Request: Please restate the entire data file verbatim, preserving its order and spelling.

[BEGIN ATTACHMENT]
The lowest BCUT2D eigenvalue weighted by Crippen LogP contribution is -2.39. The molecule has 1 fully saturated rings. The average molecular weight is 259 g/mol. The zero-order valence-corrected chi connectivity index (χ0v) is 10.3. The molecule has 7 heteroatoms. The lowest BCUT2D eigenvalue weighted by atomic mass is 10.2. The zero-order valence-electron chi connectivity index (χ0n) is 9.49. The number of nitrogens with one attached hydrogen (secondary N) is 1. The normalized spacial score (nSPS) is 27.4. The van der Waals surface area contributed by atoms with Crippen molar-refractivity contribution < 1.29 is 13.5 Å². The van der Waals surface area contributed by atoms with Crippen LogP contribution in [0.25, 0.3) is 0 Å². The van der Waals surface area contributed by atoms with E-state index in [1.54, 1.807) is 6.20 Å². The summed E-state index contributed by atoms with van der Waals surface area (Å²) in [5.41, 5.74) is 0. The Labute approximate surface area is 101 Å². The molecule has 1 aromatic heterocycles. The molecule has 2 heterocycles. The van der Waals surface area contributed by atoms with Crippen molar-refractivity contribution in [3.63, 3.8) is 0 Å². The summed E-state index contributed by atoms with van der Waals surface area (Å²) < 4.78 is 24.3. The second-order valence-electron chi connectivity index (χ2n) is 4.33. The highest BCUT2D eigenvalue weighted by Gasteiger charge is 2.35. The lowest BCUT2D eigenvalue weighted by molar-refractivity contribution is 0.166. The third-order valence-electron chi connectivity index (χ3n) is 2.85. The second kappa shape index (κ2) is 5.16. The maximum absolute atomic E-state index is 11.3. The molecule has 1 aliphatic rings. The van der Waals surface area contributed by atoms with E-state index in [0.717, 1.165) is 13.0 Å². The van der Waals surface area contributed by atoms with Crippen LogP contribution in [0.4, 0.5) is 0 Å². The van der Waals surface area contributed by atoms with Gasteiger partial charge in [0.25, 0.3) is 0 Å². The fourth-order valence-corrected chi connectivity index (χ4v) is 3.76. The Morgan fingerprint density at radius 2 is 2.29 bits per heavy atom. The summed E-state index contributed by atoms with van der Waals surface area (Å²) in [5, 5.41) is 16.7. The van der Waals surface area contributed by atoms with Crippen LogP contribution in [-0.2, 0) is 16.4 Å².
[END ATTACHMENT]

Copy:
The lowest BCUT2D eigenvalue weighted by Crippen LogP contribution is -2.39. The molecule has 1 fully saturated rings. The average molecular weight is 259 g/mol. The zero-order valence-corrected chi connectivity index (χ0v) is 10.3. The molecule has 7 heteroatoms. The lowest BCUT2D eigenvalue weighted by atomic mass is 10.2. The zero-order valence-electron chi connectivity index (χ0n) is 9.49. The number of nitrogens with one attached hydrogen (secondary N) is 1. The normalized spacial score (nSPS) is 27.4. The van der Waals surface area contributed by atoms with Crippen molar-refractivity contribution < 1.29 is 13.5 Å². The van der Waals surface area contributed by atoms with Crippen LogP contribution in [0.25, 0.3) is 0 Å². The van der Waals surface area contributed by atoms with E-state index in [1.54, 1.807) is 6.20 Å². The summed E-state index contributed by atoms with van der Waals surface area (Å²) in [5.41, 5.74) is 0. The Labute approximate surface area is 101 Å². The molecule has 1 aromatic heterocycles. The molecule has 2 heterocycles. The van der Waals surface area contributed by atoms with Crippen molar-refractivity contribution in [3.63, 3.8) is 0 Å². The summed E-state index contributed by atoms with van der Waals surface area (Å²) < 4.78 is 24.3. The second-order valence-electron chi connectivity index (χ2n) is 4.33. The highest BCUT2D eigenvalue weighted by Gasteiger charge is 2.35. The lowest BCUT2D eigenvalue weighted by molar-refractivity contribution is 0.166. The third-order valence-electron chi connectivity index (χ3n) is 2.85. The second kappa shape index (κ2) is 5.16. The maximum absolute atomic E-state index is 11.3. The molecule has 1 aliphatic rings. The van der Waals surface area contributed by atoms with E-state index in [0.717, 1.165) is 13.0 Å². The van der Waals surface area contributed by atoms with Crippen LogP contribution in [0.4, 0.5) is 0 Å². The van der Waals surface area contributed by atoms with Gasteiger partial charge in [0.25, 0.3) is 0 Å². The fourth-order valence-corrected chi connectivity index (χ4v) is 3.76. The Morgan fingerprint density at radius 2 is 2.29 bits per heavy atom. The summed E-state index contributed by atoms with van der Waals surface area (Å²) in [5, 5.41) is 16.7. The van der Waals surface area contributed by atoms with Crippen LogP contribution in [-0.2, 0) is 16.4 Å².